I knew I wanted the book to just be the story of the first UFC, not a sweeping comprehensive thing. It’s something that reads as timeless, you can read it now or you can read it in 50 years.  It begins on November 12, 1993 and ends with the party the next night, November 13.  We build up to the fights, but the whole book encompasses Art’s dedication to launching the UFC – he quit his day job, threw in his money, did everything to get this going.  It’s really about his four year struggle – and I don’t use that word struggle lightly – and all the rejections.  HBO said no, Showtime, ESPN, Prime Ticket in LA. One thing that was really fortunate for me is that Art, aside from being an amazing story teller, is a very prolific saver.  We have these original faxes- these rejection letters, these pitch letters, his original business plan, the original contract with Semaphore Entertainment Group, I mean all of these really historical documents.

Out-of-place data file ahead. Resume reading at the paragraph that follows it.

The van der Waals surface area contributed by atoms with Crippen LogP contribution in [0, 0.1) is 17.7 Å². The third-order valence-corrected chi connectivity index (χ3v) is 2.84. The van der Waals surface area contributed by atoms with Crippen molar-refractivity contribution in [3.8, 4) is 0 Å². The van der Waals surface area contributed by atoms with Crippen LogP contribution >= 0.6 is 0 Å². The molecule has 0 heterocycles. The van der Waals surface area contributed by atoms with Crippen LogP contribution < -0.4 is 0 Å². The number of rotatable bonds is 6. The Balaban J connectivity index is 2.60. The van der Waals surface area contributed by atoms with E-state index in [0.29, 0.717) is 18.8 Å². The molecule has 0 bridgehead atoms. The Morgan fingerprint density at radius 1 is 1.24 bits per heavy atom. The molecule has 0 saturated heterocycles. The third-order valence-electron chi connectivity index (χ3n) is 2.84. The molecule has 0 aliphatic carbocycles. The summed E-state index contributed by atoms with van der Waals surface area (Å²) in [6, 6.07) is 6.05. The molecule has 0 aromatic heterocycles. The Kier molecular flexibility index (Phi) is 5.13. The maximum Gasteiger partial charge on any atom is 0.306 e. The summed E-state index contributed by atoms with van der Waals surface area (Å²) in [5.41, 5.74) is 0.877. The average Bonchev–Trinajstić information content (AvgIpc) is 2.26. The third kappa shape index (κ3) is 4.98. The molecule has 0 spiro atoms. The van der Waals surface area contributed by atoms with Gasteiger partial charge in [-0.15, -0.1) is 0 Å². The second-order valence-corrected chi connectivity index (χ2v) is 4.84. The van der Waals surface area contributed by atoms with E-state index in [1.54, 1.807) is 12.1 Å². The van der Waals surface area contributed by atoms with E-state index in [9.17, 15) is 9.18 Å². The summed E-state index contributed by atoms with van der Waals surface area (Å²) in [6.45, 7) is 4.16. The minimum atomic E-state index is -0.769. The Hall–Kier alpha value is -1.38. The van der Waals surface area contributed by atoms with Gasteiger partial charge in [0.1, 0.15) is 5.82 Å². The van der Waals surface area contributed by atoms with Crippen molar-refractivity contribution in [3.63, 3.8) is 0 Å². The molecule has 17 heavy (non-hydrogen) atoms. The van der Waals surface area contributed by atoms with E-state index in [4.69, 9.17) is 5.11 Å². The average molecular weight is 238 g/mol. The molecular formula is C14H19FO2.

You touched on it a little bit but can you talk more in depth about the collaboration, from start to finish, between yourself and Art on this book?

SW: Art and I talked a lot about, how do we write this?  We discussed making it an oral history, where we interview twenty or twenty-five key people, and the whole narrative is driven that way. There’s a really good book on the American Basketball Association that’s an oral history, as well as a book on the anniversary of Saturday Night Live.  But I kept coming back to the fact that my best character is my guy right here, Art Davie, and it’s going to be the most compelling book if it’s told through him.